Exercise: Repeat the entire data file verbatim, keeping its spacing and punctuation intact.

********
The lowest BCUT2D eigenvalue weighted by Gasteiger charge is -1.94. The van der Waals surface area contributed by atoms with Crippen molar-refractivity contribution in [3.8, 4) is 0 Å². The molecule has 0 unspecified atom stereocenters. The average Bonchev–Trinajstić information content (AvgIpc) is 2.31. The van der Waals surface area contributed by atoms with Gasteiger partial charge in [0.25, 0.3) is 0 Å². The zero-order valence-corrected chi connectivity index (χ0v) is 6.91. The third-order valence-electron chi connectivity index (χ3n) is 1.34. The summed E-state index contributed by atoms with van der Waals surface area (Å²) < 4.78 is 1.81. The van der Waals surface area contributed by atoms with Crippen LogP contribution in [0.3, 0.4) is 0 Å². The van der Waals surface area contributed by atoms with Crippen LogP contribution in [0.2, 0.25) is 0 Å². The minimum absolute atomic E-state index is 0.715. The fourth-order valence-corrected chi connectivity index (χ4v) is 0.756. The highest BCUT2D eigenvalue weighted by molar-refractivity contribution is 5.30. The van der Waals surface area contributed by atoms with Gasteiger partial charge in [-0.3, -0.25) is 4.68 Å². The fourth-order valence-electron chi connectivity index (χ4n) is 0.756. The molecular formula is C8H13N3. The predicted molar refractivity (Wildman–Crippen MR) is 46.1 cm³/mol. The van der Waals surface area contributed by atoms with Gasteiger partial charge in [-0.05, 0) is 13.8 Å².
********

The lowest BCUT2D eigenvalue weighted by Gasteiger charge is -1.94. The van der Waals surface area contributed by atoms with Crippen molar-refractivity contribution in [3.8, 4) is 0 Å². The molecule has 0 unspecified atom stereocenters. The average Bonchev–Trinajstić information content (AvgIpc) is 2.31. The van der Waals surface area contributed by atoms with Gasteiger partial charge in [0.25, 0.3) is 0 Å². The zero-order valence-corrected chi connectivity index (χ0v) is 6.91. The third-order valence-electron chi connectivity index (χ3n) is 1.34. The summed E-state index contributed by atoms with van der Waals surface area (Å²) < 4.78 is 1.81. The van der Waals surface area contributed by atoms with Crippen LogP contribution in [0.3, 0.4) is 0 Å². The van der Waals surface area contributed by atoms with Crippen LogP contribution in [0.2, 0.25) is 0 Å². The minimum absolute atomic E-state index is 0.715. The fourth-order valence-corrected chi connectivity index (χ4v) is 0.756. The highest BCUT2D eigenvalue weighted by molar-refractivity contribution is 5.30. The van der Waals surface area contributed by atoms with Gasteiger partial charge in [-0.3, -0.25) is 4.68 Å². The fourth-order valence-electron chi connectivity index (χ4n) is 0.756. The molecular formula is C8H13N3. The predicted molar refractivity (Wildman–Crippen MR) is 46.1 cm³/mol. The van der Waals surface area contributed by atoms with Gasteiger partial charge in [-0.05, 0) is 13.8 Å².